What Business Can Learn From a Florida Water Treatment Plant's Hacking


On Friday, February 5, 2021, a remote worker at a Florida water treatment plant noticed his mouse cursor begin to move on its own. At first, he thought it was his supervisor accessing his system to do regular checkups. It soon became apparent that wasn't the case. The operator watched someone clicking through the water treatment plant's controls on his system. Within seconds, the attacker was trying to change the water supply's sodium hydroxide levels, also known as lye or caustic soda, moving the setting from 100 parts per million to 11,100 parts per million. In low volumes, the corrosive chemical regulates the pH level of potable water. At high levels, it will severely damage any human tissue it touches. The remote worker noticed the change and returned levels to their standard rates because of his quick thinking. Had he not seen it, within 24 to 36 hours, thousands of people could have been poisoned.

You may be wondering just how something so dangerous could happen so quickly and easily in a vital infrastructure such as a water system. The reasons why are quite alarming and easily preventable. According to an investigation by the Massachusetts Environmental Protection Agency, the following vulnerabilities appeared: 

  • The water treatment plant used TeamViewer, remote access software used that allows IT support to log into computers remotely to troubleshoot issues. Placed on remote workers' computers, the software had access to the plant's SCADA (supervisory control and data acquisition) system. Having a remote access system on the same network as the plant's most critical managing tools made access very easy.
  • There was no unique password for the TeamViewer system. All employees used the same password to utilize the software.
  • The water treatment plant was using Microsoft 7 on all computers. Microsoft issued end-of-life notices for Windows 7 in 2019, and all support for Windows 7 ended January 14, 2020. There have been no security updates or support provided for this operating system for more than a year.
  • All computers utilizing TeamViewer did not have unique passwords and were connected directly to the Internet without firewall protection.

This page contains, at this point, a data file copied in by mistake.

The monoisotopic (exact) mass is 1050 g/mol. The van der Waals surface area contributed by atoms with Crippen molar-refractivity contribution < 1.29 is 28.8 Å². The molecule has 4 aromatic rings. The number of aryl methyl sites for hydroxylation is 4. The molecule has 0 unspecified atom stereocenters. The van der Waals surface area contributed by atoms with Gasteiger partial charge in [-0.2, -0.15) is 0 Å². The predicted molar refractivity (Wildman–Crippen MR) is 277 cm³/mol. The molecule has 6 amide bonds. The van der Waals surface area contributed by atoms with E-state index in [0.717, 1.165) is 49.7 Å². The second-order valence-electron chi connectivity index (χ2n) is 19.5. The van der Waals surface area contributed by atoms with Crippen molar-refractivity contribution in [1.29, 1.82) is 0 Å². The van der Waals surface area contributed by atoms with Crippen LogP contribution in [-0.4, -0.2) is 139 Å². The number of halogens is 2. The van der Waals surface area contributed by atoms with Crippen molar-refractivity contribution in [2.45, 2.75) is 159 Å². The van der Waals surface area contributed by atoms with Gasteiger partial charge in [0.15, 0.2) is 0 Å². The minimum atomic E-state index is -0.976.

• Researchers discovered employee credentials for logging into critical water treatment plant's systems online after a compilation of many breaches was published. Investigators found more than 3.2 billion credentials for various people in an online forum just days before the attack.

With so many vulnerabilities in place, it is no surprise that something of this nature could have occurred. Along with the apparent issues, many small public utilities have limited budgets and expertise in-house to ensure their systems and data safety. Also, there are many purported "Managed IT" companies out in the market. It's often difficult for businesses to know which ones are legit and which may not be. 

This type of story is no longer one that is rare. Businesses have to be on top of their cybersecurity plan at all times. Becoming a victim of a cybersecurity event isn't a matter of if, but when. To keep your business safe from an attack, here are some essential tips:

  • Make a cybersecurity plan that includes data backup and test it often!
  • Restrict outside access to critical infrastructure systems.
  • Install a firewall software/hardware device with logging capabilities.
  • Keep computers, devices and software patched and updated.
  • Implement two-factor authentication with strong passwords.
  • Only use secured networks to access business systems and implement a VPN (virtual private network).

Having a reputable Managed IT services provider is vital for small and mid-size businesses to protect themselves from cyberattacks. Ensure you are working with a company with expertise in cybersecurity. A Managed IT services provider will be able to work with you and your budget to find the solutions that will help you have a robust cybersecurity plan.

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